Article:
Arts charity responds after Tory MP condemns public artwork questioning ‘straight white men’

Organizers of a massive outdoor art exhibition have reacted after a Tory MP condemned one of its installations.

Neil O’Brien, MP for Harborough, Oadby and Wigston, had criticized the artwork, which targets “straight white men”, on social media.

The piece, designed by Nadina Ali, is displayed on an advertising poster, and carries the instruction: “Hey straight white men, pass the power!

It is one of 10 works inspired in response to the words ‘Straight White Male’, exhibited by arts organization Artichoke as part of the UK’s ‘largest ever outdoor art exhibition’. The project – known as The Gallery – features pieces in various cities and towns across the country.

Writing on Twitter, O’Brien complained: ‘This was funded by @artichoketrust which is funded by Arts Council England, so taxpayer funded.

“Speaking as someone who recently backed a talented black woman to become prime minister… > I’m sick of paying taxes for this divisive racist shit.”

In a statement provided to The IndependentArtichoke CEO and Artistic Director Helen Marriage said, “The 10 works of art featured in this inaugural edition of The gallery raise critical and pressing questions about the society we live in, and I would like to thank MP Neil O’Brien and others for starting the very conversations this project sought to generate.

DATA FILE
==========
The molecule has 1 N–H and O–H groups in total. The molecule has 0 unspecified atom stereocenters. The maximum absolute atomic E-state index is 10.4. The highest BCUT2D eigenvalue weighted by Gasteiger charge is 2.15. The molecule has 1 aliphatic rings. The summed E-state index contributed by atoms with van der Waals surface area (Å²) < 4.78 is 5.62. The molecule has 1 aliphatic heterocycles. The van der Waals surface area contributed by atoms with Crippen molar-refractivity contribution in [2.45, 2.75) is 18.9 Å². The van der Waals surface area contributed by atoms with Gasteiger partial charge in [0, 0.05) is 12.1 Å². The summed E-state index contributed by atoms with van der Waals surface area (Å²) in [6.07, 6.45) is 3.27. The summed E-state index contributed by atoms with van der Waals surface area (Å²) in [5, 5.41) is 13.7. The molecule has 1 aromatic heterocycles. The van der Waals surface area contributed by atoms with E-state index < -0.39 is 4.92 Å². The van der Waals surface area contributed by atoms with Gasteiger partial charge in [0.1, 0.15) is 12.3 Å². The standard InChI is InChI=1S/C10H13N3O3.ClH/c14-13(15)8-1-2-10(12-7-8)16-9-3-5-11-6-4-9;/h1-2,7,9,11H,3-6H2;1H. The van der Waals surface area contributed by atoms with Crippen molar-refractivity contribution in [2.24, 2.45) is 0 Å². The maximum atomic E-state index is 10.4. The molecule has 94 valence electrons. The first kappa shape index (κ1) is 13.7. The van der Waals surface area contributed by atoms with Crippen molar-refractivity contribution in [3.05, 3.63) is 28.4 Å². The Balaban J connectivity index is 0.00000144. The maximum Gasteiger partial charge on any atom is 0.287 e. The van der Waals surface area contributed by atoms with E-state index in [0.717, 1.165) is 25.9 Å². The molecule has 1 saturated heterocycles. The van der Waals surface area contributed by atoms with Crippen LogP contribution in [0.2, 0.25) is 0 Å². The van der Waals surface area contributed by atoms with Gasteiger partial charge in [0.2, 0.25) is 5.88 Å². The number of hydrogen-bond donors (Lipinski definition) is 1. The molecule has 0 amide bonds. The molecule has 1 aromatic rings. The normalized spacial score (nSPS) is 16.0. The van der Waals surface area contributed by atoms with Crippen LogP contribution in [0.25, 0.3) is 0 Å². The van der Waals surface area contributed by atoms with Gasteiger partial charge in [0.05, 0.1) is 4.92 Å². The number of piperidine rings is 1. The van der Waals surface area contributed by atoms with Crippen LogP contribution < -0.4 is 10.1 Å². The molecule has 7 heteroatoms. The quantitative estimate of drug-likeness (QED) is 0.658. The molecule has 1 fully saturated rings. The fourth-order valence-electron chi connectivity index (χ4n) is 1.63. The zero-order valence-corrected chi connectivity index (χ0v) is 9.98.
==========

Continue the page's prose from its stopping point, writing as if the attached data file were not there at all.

“We asked artists from around the world to respond to the ‘Straight White Male’ theme. Selected works are nuanced and thoughtful, covering everything from male identity and power to menstruation and male propagation. We are delighted to see these conversations starting: they are essential.

“We’re not asking that the public necessarily agree with the statements of any of the artworks, just to think about and debate the ideas,” she added.

The statement also notes that support from the Arts Council provides approximately 10 percent of the organization’s annual revenue and “is used to support our overhead costs.”

“By working with the outdoor advertising industry, displaying these images on advertising sites across the UK, The gallery removes the traditional barriers that prevent the public from discovering and seeing great art, something that is central to our mission and those of our funders,” she continued.

“Nadina Ali’s work, the piece in question, directly asks those in power to simply share it. It is ironic that someone in a position of power would question this claim.

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